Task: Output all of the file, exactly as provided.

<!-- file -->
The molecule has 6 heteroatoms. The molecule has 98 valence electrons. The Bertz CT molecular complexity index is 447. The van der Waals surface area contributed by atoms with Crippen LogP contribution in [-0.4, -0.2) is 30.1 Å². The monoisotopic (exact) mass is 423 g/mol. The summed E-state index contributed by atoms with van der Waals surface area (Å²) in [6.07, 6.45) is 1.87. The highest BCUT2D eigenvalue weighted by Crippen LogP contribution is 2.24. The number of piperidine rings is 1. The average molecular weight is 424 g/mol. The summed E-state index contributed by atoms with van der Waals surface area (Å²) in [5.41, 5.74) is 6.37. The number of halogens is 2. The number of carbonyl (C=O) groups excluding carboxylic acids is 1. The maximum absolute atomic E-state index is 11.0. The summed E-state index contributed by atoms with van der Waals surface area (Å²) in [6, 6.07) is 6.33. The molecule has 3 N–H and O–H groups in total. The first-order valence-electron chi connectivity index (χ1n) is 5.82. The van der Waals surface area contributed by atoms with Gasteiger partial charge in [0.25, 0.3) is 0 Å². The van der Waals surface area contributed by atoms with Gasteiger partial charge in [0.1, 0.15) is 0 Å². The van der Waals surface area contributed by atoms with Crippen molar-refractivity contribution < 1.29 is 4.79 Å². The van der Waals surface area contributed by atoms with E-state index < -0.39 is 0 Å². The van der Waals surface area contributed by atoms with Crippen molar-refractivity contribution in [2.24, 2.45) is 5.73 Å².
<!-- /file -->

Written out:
The molecule has 6 heteroatoms. The molecule has 98 valence electrons. The Bertz CT molecular complexity index is 447. The van der Waals surface area contributed by atoms with Crippen LogP contribution in [-0.4, -0.2) is 30.1 Å². The monoisotopic (exact) mass is 423 g/mol. The summed E-state index contributed by atoms with van der Waals surface area (Å²) in [6.07, 6.45) is 1.87. The highest BCUT2D eigenvalue weighted by Crippen LogP contribution is 2.24. The number of piperidine rings is 1. The average molecular weight is 424 g/mol. The summed E-state index contributed by atoms with van der Waals surface area (Å²) in [5.41, 5.74) is 6.37. The number of halogens is 2. The number of carbonyl (C=O) groups excluding carboxylic acids is 1. The maximum absolute atomic E-state index is 11.0. The summed E-state index contributed by atoms with van der Waals surface area (Å²) in [6, 6.07) is 6.33. The molecule has 3 N–H and O–H groups in total. The first-order valence-electron chi connectivity index (χ1n) is 5.82. The van der Waals surface area contributed by atoms with Gasteiger partial charge in [0.25, 0.3) is 0 Å². The van der Waals surface area contributed by atoms with Gasteiger partial charge in [0.1, 0.15) is 0 Å². The van der Waals surface area contributed by atoms with Crippen molar-refractivity contribution < 1.29 is 4.79 Å². The van der Waals surface area contributed by atoms with E-state index < -0.39 is 0 Å². The van der Waals surface area contributed by atoms with Crippen molar-refractivity contribution in [2.24, 2.45) is 5.73 Å².